New waste powers pave the way for super sites

Local authorities have been granted powers which will make it easier for them to team up on waste management, allowing them to make the most of economies of scale.

There are already many examples of neighbouring authorities, particularly urban boroughs, linking up to share collection and disposal duties but the new powers announced on Tuesday by Ben Bradshaw, the Minister responsible for waste, set up a framework allowing councils to transfer management to a Joint Waste Authority.

The stated aim is to achieve better integrated and cost effective waste management but by promoting the idea of JWAs, Government is encouraging councils to think big and reflects Whitehall thinking that regional specialism and a small number of ‘super sites’ processing waste is a more attractive prospect than hundreds of smaller sites replacing redundant landfills (see related story).

Any group of two or more authorities will be able to apply to the Government to voluntarily transfer waste disposal, collection and/or street cleansing functions to a statutory Joint Waste Authority.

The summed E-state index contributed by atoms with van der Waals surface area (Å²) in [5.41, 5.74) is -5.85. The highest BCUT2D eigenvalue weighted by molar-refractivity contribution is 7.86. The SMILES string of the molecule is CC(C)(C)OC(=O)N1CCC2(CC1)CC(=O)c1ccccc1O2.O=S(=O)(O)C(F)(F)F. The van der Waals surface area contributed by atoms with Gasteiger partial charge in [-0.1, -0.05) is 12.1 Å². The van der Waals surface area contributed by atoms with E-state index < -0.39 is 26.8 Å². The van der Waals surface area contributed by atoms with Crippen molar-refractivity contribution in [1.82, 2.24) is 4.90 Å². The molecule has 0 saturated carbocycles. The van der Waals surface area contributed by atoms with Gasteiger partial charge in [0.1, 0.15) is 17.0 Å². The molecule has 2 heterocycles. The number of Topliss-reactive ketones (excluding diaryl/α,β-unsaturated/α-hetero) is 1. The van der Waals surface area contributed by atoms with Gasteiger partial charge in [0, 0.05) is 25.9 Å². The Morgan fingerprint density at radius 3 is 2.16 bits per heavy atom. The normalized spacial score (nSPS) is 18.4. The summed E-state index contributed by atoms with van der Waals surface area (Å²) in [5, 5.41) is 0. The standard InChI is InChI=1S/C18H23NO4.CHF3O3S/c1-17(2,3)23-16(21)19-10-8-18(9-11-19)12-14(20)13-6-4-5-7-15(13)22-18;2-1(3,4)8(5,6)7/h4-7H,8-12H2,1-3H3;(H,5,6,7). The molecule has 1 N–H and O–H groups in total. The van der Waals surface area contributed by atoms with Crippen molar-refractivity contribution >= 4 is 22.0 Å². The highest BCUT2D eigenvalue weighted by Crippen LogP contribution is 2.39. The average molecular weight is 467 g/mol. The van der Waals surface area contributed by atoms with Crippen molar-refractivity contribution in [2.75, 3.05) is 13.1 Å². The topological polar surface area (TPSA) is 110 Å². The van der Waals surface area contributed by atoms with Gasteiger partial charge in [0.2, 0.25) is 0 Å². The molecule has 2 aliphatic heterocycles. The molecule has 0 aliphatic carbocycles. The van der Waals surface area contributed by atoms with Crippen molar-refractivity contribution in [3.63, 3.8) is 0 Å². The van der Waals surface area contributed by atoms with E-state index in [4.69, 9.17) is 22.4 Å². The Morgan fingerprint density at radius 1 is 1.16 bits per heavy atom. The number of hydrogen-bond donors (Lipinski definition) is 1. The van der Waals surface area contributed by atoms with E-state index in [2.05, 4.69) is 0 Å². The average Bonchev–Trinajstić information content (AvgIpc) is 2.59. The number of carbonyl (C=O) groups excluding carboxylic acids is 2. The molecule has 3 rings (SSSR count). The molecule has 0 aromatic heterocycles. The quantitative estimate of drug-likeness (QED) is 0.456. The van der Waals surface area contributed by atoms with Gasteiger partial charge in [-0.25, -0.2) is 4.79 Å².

While any authority with waste management duties can consider teaming up with its neighbours, the powers are thought by Government to be particularly useful to rural and semi-rural authorities where low population densities make sharing the cost of a new generation of infrastructure a more pressing concern.

The scheme is completely voluntary but while Government may not force councils to link up, market forces might.

Launch of the new powers is likely to rekindle the debate over the future of waste managment in the capital, where London Mayor Ken Livingstone is fighting for a single waste authority covering the whole city but boroughs are content to continue alone or working in small groups.

“The days of local authorities burying all our waste in landfill are gone,” said Ben Bradshaw.

“Joint working on waste is becoming ever more important, to help authorities to invest in new, more sustainable waste facilities at affordable cost. It is particularly important in shire areas to ensure waste collection and disposal activities are joined up.

“Authorities are already developing innovative ways of working with their neighbours to improve their waste services, and this amendment will increase the range of partnership working options available to them.”

A report by a group of high-performing local authorities called for legislative changes to make joint working on waste easier, and estimated potential savings of £150 million in shire areas alone.

Sam Bond

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